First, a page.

The antibacterial potential of Mesua ferrea and Piper cubeba fruit extracts was determined against five bacterial isolates by agar well diffusion technique whose antibiotic resistance profiles are as given in Table 1. The in vitro antibacterial activity evaluated by agar well diffusion confirmed the potential antibacterial activity of acetone and methanol extracts as compared to hexane and ethanol extracts against most of the clinical isolates. The Messua ferrea extracts showed significant to moderate antimicrobial activity toward tested strains except for Klebsiella sp. and Pseudomonas aeruginosa. Messua ferrea hexane and acetone extracts showed significant inhibitory effects against the tested cultures like E. coli, Staphylococcus aureus, and Enterococcus sp. (Table 2). Maximum inhibition was observed in the case of Enterococcus sp with the zone of inhibition (22.5 ± 0.90 mm) followed by S. aureus (20.2 ± 0.34 mm) in the hexane extract of Mesua ferrea. Least inhibition was observed in the case of ethanol extract. None of the Messua ferrea solvent extracts showed inhibition against P. aeruginosa. The antibacterial effect of M. ferrea tested against various human pathogens such as Bacillus sp., Proteus sp., S. aureus, and Enterococcus sp. has been reported by various researchers. [9, 17, 18] The results are consistent with the reports of previous investigators. However, Chandra et al. [9] reported antibacterial potential against various human pathogenic bacteria except for E. coli and Enterococcus sp. which was contrary to the present investigation. It is also observed that the antibacterial activity of nonpolar solvent extracts is higher as compared to solvents in increasing polarity. Similar outcomes have been demonstrated in M. ferrea seed extracts by Chandra et al. [9].

 

Table 1: Antibiotic resistance profile of Gram negative and positive isolates

Antibiotics

Test Bacteria

Ec

E sp

K sp

Pa

Sa

AK

S

R

S

S

S

AC

R

R

R

R

S

CFX

R

R

R

R

R

CS

S

R

R

S

S

CE

R

R

R

R

R

CI

R

R

R

R

R

CF

R

R

R

S

S

GF

S

R

S

S

S

G

R

R

S

S

S

I

S

S

S

S

S

LE

R

R

S

S

S

MR

S

S

S

S

S

OF

R

R

R

S

S

PT

S

S

S

S

S

VA

-

-

-

-

S

LZ

-

-

-

-

S

AK=Amikacin, AC=Amoxycillin/Clavulanic acid, CFX=Cefixime, CS= Cefoperazone+ Sulbactam,  CE=Cefotaxime,

CI=Ceftriaxone, CF=Ciprofloxacin, GF=Gatifloxacin, G=Gentamicin, I=Imipenem, LE=Levofloxacin, MR=Meropenem,

OF=Ofloxacin, PT=Piperacillin/tazobactam, VA=Vancomycin, LZ=Linezolid, R=Resistant, S=Sensitive, Ksp=

Klebsiella species, Ec=Escherichia coli, Sa=Staphylococcus aureus, Pa=Pseudomonas aeruginosa,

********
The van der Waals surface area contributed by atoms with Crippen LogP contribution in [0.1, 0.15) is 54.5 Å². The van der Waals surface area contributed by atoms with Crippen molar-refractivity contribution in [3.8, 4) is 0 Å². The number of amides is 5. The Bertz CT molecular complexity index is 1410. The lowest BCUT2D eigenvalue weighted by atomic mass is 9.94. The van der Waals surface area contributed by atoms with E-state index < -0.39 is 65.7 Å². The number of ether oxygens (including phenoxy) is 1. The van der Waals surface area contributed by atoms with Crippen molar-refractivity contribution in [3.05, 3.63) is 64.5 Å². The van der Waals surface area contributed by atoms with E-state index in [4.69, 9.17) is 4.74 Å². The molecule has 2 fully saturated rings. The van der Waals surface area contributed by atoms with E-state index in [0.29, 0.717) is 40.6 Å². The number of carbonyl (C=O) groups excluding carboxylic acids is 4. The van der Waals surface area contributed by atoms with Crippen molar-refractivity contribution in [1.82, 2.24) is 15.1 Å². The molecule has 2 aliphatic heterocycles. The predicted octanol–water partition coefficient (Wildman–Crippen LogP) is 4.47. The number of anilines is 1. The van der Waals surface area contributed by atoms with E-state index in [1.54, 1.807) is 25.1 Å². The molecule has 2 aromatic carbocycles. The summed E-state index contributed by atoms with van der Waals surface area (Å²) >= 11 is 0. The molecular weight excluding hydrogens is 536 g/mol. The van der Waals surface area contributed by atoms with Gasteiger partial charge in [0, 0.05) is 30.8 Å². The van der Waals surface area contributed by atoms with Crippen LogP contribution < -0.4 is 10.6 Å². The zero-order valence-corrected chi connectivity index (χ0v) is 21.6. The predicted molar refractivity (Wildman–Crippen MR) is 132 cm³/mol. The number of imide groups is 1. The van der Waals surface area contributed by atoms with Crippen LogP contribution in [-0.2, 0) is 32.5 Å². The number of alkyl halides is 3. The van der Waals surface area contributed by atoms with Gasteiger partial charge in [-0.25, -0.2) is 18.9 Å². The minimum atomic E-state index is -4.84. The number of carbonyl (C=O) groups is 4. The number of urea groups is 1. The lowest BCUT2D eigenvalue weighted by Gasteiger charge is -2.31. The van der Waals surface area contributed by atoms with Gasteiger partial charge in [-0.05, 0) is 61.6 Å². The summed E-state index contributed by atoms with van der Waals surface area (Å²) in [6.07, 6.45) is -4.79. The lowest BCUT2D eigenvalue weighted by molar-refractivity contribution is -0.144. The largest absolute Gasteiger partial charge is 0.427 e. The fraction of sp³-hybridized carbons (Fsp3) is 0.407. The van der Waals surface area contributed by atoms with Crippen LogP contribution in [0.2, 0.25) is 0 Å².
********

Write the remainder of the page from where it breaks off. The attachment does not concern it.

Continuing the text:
In the case of Piper cubeba, all extracts showed significant to moderate antimicrobial activity towards various cultures tested except hexane extract which showed no inhibition (Table 2). Highest inhibition was observed in the case of Enterococcus sp with wide inhibition zone (17.6 ± 0.80 mm) followed by E. coli (16.3 ± 0.75 mm) and Pseudomonas aeruginosa (15.3 ± 0.62 mm). Similar results were reported by Khan and Siddiqui. [19] No inhibition was observed in hexane extract when tested against different cultures. Both Mesua ferrea and Piper cubeba fruit extracts were found more effective on Gram-positive bacteria as compared to Gram-negative isolates. The results obtained confirm the observations of previous researchers. [9, 17] This differences in the activity is due to the cell wall in Gram-positive bacteria, which is single-layer, while the Gram-negative cell wall is multilayered comprising of phospholipids and lipopolysaccharides which are acting as a barrier for the entry and reaction of most antibiotics or antimicrobial agents through the cell envelope as observed by Wang et al. [20].

 

Table 2: Antibacterial activity of Mesua ferrea and Piper cubeba fruit extracts determined by agar well diffusion method

Plant

Ex

Test Bacteria (Zone of inhibition in mm)

Sa                    K sp                   E sp                  Pa                     Ec

Mesua ferrea

H

20.2 ± 0.34

-

22.5 ± 0.90

-

17.0 ± 0.11

 

A

18.0 ± 0.80

9.3 ± 0.23

19.3 ± 0.10

-

19.2 ± 0.52

 

M

13.2 ± 0.16

-

12.0 ± 0.11

-

15.5 ± 0.37

 

E

9.7 ± 0.75

-

-

-

11.3 ± 0.44

Piper cubeba

H

-

-

-

-

-

 

A

14.0 ± 0.70

14.3 ± 0.18

15.2 ± 0.52

15.3 ± 0.62

16.3 ± 0.75

 

M

11.5 ± 0.30

-

17.6 ± 0.80

13.2 ± 0.06

15.0 ± 0.30

 

E

9.0 ± 0.05

8.5 ± 0.10

11.3 ± 0.16

9.6 ± 0.34

8.5 ± 0.17

Sa: Staphylococcus aureus, K sp: Klebsiella sp, E sp: Enterococcus sp, Pa: Pseudomonas aeruginosa, Ec: Escherichia coli, Ex: Extract, H: Hexane extract, A: Acetone extract, M: Methanol extract, E: Ethanol Extract, Zone of inhibition is expressed as mean ± standard deviation, -: no inhibition